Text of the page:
After more than 40 minutes, or longer than the traditional debate time on a bill, House Speaker T.W. Shannon, R-Lawton, entered the House chamber and talked with Wesselhoft; Wesselhoft then apologized for making the motion and asked that normal debate time be allowed on the bill.
About 20,000 students are enrolled in the Oklahoma Promise scholarship program, said Ben Hardcastle, spokesman for the state Regents for Higher Education. The program will receive about $63.1 million this fiscal year.
Reducing the income cap from $100,000 to $60,000 would save the state about $1.7 million and affect about 500 students a year, Osborn said.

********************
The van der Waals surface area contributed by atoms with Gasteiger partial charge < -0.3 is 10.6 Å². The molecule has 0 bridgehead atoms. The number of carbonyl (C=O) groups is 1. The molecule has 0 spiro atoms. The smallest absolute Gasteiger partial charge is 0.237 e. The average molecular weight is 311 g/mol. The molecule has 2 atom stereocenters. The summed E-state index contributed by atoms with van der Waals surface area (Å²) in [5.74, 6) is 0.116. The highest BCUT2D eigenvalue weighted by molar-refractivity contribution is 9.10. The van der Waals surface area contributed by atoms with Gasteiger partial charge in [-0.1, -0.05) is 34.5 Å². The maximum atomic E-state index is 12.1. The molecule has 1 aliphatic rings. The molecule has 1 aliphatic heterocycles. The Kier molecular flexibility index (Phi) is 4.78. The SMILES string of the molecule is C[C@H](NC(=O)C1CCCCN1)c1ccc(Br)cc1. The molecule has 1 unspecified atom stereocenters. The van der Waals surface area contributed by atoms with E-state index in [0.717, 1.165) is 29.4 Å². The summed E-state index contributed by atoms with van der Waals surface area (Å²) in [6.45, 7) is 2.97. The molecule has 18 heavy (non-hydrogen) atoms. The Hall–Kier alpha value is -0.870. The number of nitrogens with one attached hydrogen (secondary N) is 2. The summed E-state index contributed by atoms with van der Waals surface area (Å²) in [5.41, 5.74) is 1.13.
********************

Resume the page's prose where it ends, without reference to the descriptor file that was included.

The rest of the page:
Her intent, she said, was not to find savings for a proposed quarter-percent cut in the state personal income tax, which would cost the state about $120 million annually when fully implemented.
The program was created 21 years ago; to qualify then, a family could make no more than $24,000 a year. That later rose to $32,000 and then to $50,000. To ensure funding, the Legislature several years ago stopped funding it as part of the appropriations process for higher education; instead it is funded before the appropriations process begins.